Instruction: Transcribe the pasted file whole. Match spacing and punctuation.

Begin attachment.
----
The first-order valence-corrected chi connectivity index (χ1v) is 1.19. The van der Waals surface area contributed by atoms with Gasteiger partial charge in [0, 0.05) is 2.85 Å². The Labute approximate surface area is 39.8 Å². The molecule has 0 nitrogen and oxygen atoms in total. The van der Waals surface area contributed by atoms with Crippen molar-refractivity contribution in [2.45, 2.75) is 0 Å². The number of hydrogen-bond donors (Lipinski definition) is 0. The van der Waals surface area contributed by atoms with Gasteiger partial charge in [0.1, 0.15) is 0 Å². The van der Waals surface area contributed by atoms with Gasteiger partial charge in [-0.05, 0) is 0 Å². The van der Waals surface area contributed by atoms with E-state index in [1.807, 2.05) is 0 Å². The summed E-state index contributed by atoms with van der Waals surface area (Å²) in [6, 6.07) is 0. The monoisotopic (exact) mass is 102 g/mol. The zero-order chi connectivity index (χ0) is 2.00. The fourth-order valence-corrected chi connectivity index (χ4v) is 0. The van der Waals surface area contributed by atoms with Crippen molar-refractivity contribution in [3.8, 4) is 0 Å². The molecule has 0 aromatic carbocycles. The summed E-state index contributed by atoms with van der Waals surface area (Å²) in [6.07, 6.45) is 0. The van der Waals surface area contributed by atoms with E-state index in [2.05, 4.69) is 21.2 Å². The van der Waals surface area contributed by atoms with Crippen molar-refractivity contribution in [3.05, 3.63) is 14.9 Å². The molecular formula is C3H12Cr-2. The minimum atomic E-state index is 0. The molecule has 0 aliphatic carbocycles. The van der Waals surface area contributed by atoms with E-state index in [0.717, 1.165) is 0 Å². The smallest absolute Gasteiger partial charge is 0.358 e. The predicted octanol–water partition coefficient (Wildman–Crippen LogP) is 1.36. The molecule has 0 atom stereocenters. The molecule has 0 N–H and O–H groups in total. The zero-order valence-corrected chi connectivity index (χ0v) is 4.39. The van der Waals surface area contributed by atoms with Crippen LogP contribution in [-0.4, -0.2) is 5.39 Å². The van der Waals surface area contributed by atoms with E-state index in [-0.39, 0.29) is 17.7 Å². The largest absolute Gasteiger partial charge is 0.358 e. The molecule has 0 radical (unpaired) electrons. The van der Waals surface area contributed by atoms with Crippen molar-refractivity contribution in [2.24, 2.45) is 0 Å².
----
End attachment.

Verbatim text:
The first-order valence-corrected chi connectivity index (χ1v) is 1.19. The van der Waals surface area contributed by atoms with Gasteiger partial charge in [0, 0.05) is 2.85 Å². The Labute approximate surface area is 39.8 Å². The molecule has 0 nitrogen and oxygen atoms in total. The van der Waals surface area contributed by atoms with Crippen molar-refractivity contribution in [2.45, 2.75) is 0 Å². The number of hydrogen-bond donors (Lipinski definition) is 0. The van der Waals surface area contributed by atoms with Gasteiger partial charge in [0.1, 0.15) is 0 Å². The van der Waals surface area contributed by atoms with Gasteiger partial charge in [-0.05, 0) is 0 Å². The van der Waals surface area contributed by atoms with E-state index in [1.807, 2.05) is 0 Å². The summed E-state index contributed by atoms with van der Waals surface area (Å²) in [6, 6.07) is 0. The monoisotopic (exact) mass is 102 g/mol. The zero-order chi connectivity index (χ0) is 2.00. The fourth-order valence-corrected chi connectivity index (χ4v) is 0. The van der Waals surface area contributed by atoms with Crippen molar-refractivity contribution in [3.8, 4) is 0 Å². The molecule has 0 aromatic carbocycles. The summed E-state index contributed by atoms with van der Waals surface area (Å²) in [6.07, 6.45) is 0. The van der Waals surface area contributed by atoms with E-state index in [2.05, 4.69) is 21.2 Å². The van der Waals surface area contributed by atoms with Crippen molar-refractivity contribution in [3.05, 3.63) is 14.9 Å². The molecular formula is C3H12Cr-2. The minimum atomic E-state index is 0. The molecule has 0 aliphatic carbocycles. The van der Waals surface area contributed by atoms with E-state index in [0.717, 1.165) is 0 Å². The smallest absolute Gasteiger partial charge is 0.358 e. The predicted octanol–water partition coefficient (Wildman–Crippen LogP) is 1.36. The molecule has 0 atom stereocenters. The molecule has 0 N–H and O–H groups in total. The zero-order valence-corrected chi connectivity index (χ0v) is 4.39. The van der Waals surface area contributed by atoms with Crippen LogP contribution in [-0.4, -0.2) is 5.39 Å². The van der Waals surface area contributed by atoms with E-state index in [-0.39, 0.29) is 17.7 Å². The largest absolute Gasteiger partial charge is 0.358 e. The molecule has 0 radical (unpaired) electrons. The van der Waals surface area contributed by atoms with Crippen molar-refractivity contribution in [2.24, 2.45) is 0 Å².